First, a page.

A Person with Familial Authority or Custodial Authority Soliciting or Committing Sexual Battery on a Child - Florida Statute 794.011(8)

sex offenses

How many times have you heard in the news about a teacher having sex with their student? What happens prior to sex? Someone initiates the sexual act or asks for it. Sometimes this is the teacher and sometimes this is the child.

This statute does not only cover teachers asking for sex but anyone with custodial authority. “A ‘custodian' is someone who has custody of another. ‘Custody’ connotes a duty or obligation to care for the other. Concerning a child, it usually implies that the person has some responsibilities in loco parentis.” See Hallberg v. State, 649 So. 2d 1355, 1357 (Fla. 1994) (citations omitted). Examples of custodians include priests, scout masters, soccer coaches, foster parents, babysitters, day care workers, etc.

While the statute uses the word familial, the person does not need to be related but only have familial authority. The judge in Crocker v. State explained:

[T]he State should be required to prove that, under the factual circumstances of the child's family structure, the perpetrator has established a familial supervisory role for the victim. The “bond of trust” . . . is evidence of the position of authority, but it does not replace it. Trust can exist without authority, and authority without trust. . . . “[F]amily relationship” is evidenced “[w]here an individual legitimately exercises parental-style authority over a child on a regular basis.” In my mind, this description of family relationship is a better description of family authority.

Crocker v. State , 24 Fla. L. Weekly D1616b (Fla. 2d DCA July 9, 1999).

What the State Prosecutor Has to Prove to Convict a Defendant of a Familial Authority or Custodial Authority Soliciting Sexual Battery

The prosecutor must prove beyond a reasonable doubt:

(1) The victim was younger than 18;

(2) The defendant had a position of familial authority or custodial authority over the victim; and

(3) The defendant commanded, encouraged, hired, requested, or tried to induce the victim to engage in an act which constitutes sexual battery in which either:

  1. The sexual organ of the defendant or the victim would penetrate or have union with the anus, vagina, or mouth of the victim or defendant; or
  2. The anus or vagina of the victim would be penetrated by an object.

It does not matter if there was no sexual union but only that the defendant solicited this crime. Furthermore, it does not matter whether or not the victim consented to the sexual act.

If you or someone you know has been charged with and arrested for this crime, do not hesitate to contact one of our West Palm Beach Criminal Lawyers.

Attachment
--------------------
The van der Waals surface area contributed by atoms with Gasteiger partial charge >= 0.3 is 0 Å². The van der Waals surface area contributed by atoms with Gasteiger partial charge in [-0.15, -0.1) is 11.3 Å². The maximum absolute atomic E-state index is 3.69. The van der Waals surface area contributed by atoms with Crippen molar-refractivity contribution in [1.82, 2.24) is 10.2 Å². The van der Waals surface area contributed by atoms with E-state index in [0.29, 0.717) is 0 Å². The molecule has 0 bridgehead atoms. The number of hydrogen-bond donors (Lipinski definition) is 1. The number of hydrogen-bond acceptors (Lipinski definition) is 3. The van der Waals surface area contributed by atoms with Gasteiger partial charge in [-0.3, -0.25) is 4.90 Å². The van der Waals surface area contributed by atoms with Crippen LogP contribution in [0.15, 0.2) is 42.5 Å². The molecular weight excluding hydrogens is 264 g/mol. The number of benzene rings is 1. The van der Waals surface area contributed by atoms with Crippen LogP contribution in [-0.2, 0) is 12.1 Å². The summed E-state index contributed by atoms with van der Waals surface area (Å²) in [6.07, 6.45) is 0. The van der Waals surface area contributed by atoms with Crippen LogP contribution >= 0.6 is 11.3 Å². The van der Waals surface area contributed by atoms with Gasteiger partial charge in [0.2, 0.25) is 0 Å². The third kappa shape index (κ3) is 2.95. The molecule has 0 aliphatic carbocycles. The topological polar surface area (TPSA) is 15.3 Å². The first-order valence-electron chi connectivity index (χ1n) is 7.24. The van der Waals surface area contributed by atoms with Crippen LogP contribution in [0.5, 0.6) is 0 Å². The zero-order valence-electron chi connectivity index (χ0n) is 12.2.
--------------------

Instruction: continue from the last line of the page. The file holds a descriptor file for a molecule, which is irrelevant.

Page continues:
What the State Prosecutor Has to Prove to Convict a Defendant of a Familial Authority or a Custodial Authority Committing Sexual Battery

The prosecutor must prove beyond a reasonable doubt:

(1) The victim was older than 12 but younger than 18;

(2) The defendant had a position of familial authority or custodial authority over the victim; and

(3) The defendant committed an act in which either:

  1. The sexual organ of the defendant or the victim would penetrate or have union with the anus, vagina, or mouth of the victim or defendant; or
  2. The anus or vagina of the victim would be penetrated by an object.
Defenses

One defense is that the solicitation happened not during custodial hours but off-hours such as a teacher soliciting sex during the summer where there is no custodial authority. See Hallberg v. State, 649 So. 2d 1355 (Fla. 1994).

Punishment for Solicitation of Sexual Battery

A familial authority or custodial authority solicitation sexual battery is ranked as level 6 under the Florida Criminal Punishment Code. It is a third-degree felony and punishable up to 5 years in prison and a $5,000 fine.

Punishment for Committing Sexual Battery

A familial authority or custodial authority committing sexual battery is ranked as a level 9.

If the defendant committed sexual battery on someone 12 or older but younger than 18, the defendant committed a first-degree felony which is punishable up to life in prison.

If the defendant committed sexual battery on someone younger than 12 or injured their sexual organs, they commit a life or capital felony which means that depending on the facts, the person can receive the death penalty or life in prison.

If the defendant was 18 years or older at the time of the crime and caused serious injury to the victim, used or threatened to use a deadly weapon, victimized more than one person, or has a previous rape conviction, then Florida Statute 794.0115 requires a 50 year minimum mandatory sentence.

Other Consequences

An individual who pleads guilty to this crime will be designated a sexual predator and be required under Florida Statute 775.21 to register. If the defendant travels around the United States, there are also sexual offender registrations laws nationally.

Job hunting will be difficult because employers will find this on a background check and you cannot expunge any conviction!

Contact the Law Office of Roger P. Foley, P.A.

This crime is serious. If you are being charged with this crime, call our law offices to schedule a free consultation. We want to talk to you about what you observed about the event. We want to find out as much as you know so we can put together a defense for your case. We will take depositions of the individuals involved and look for discrepancies in their testimony. We will fight your case all the way to trial; however, sometimes cases just cannot be won. In this situation, our West Palm Beach criminal attorneys will still keep on defending you by trying to convince the prosecutor and judge to change the charges or reduce the sentence. These cases are fact specific and results depend on the facts.

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